As I was lying awake at 2 am last night, it hit me that menopause was going to affect my training. When you are staring at the clock in the middle of the night, all you can think about is how the heck you are going to get up at 4:50am to run. Sleep deprivation during training stinks and I contemplated how this will effect the months ahead. My recent bouts with insomnia, hot flashes, and lack of energy have all been manageable so far, but the weight gain in new places just seems unfair. I have been seeing a change in my body and want to shed some weight before I crank up the intensity in January. December is for getting in shape. I did my first 11 mile push (ie. pushing the pace) this week and it was hard. I notice the extra pounds. Can I run through menopause? I wondered if I was fighting a loosing battle.
There really is not much information out there for running women over 50. And although there is more and more information on aging runners in general, there is little info for the woman runner going through menopause. I found this this somewhat dated, but very helpful post on this subject by notable sports nutritionist Nancy Clark. According to Nanz, there are other factors that contribute to our menopausal weight gain that aren’t scientific. When asked if all women gain weight at menopause she answers:
“No! Women do not always gain weight with menopause. Yes, women commonly get fatter and thicker around the middle as the fat settles in and around the abdominal area. But the changes are due more to lack of exercise and a surplus of calories than to a reduction of hormones.”
Such things as being less active (empty nests, more secure job positions are among the reasons), loss of muscle mass,
(She notes: “Because muscle drives your metabolic rate, less muscle means a slower metabolism and fewer calories burned. That is, of course, unless you wisely preserve your muscle by lifting weights and doing other strengthening exercises.”)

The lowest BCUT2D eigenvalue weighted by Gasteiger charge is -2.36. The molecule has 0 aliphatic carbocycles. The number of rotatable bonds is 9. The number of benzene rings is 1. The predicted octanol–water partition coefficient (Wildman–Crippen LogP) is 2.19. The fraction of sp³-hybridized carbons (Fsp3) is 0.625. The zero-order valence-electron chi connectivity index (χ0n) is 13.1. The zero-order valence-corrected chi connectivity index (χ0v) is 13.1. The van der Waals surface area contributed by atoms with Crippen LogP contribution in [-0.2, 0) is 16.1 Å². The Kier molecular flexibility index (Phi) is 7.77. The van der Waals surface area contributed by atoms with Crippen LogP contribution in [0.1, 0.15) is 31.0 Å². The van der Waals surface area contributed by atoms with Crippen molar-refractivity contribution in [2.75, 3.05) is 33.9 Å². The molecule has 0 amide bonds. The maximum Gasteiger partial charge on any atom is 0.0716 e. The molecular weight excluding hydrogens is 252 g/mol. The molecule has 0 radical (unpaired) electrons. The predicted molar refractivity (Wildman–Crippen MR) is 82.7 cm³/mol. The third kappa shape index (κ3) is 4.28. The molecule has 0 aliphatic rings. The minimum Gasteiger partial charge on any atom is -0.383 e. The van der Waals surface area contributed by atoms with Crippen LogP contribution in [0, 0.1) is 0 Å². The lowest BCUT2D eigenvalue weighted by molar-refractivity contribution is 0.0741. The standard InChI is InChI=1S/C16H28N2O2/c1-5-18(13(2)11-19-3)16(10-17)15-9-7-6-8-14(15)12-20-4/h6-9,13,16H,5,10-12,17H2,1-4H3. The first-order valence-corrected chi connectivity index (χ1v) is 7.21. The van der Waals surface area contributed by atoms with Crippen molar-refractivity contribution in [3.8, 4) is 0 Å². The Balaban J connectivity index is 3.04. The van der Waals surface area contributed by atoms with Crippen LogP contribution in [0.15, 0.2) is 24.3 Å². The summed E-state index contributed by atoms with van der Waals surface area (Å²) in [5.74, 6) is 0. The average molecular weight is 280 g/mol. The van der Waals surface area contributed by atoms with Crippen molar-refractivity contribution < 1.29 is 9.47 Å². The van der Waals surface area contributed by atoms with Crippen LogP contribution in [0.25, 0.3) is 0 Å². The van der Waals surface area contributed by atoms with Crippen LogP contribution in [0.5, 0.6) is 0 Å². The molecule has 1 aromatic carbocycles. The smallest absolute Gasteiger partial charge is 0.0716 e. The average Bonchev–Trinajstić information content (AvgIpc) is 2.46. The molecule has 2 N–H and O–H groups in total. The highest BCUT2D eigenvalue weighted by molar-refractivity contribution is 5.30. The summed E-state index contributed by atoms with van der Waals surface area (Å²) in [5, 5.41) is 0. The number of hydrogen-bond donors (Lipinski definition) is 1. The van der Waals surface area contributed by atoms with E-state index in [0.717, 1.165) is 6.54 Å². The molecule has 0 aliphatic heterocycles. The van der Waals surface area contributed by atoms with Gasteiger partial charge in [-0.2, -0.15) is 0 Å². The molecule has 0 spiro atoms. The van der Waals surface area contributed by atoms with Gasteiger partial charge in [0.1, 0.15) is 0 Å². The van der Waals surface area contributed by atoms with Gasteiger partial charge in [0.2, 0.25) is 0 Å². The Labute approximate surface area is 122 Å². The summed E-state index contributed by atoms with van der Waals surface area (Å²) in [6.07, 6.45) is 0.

and insomnia (OK, so maybe I have wandered into the kitchen when I can’t sleep) contribute to weight gain in menopausal women.
According to the Mayo Clinic page on Menopause there are genetic factors that also contribute to this weight gain;
” genetic factors play a role in weight gain after menopause. If your parents or other close relatives carry extra weight around the abdomen, you’re likely to do the same”
and as you age you just don’t need as many calories.
“To maintain your current weight you may need about 200 fewer calories a day during your 50s than you did during your 30s and 40s “.
It seems that the plan of cutting back slightly on my usual training diet and consuming most of my calories early in the day will help. I love this saying I found on WebMD’s article about weight and menopause:
“Reverse your meals. Eat like a queen in the morning, a princess at lunch, and a pauper at dinner (I think there is a card/tee in that). Taking in the bulk of your calories earlier in the day, when your metabolism’s going strong, helps a lot.”
Nancy Clark has some great tips on training diets on her blog that are worth checking out.
It’s also reassuring to know that exercise, strength training, and monitoring my diet (all part of my usual marathon training regime) can help alleviate my menopause symptoms. Maybe when I start to pile up the miles, I will finally be able to get some shut eye. So…now not only do I run marathons to get a girls weekend, but I run them to get a good night’s sleep!
Week 2 Training Focus:
1. add miles
2. lift weights
3. eat like a pauper…no more late night visits to the frig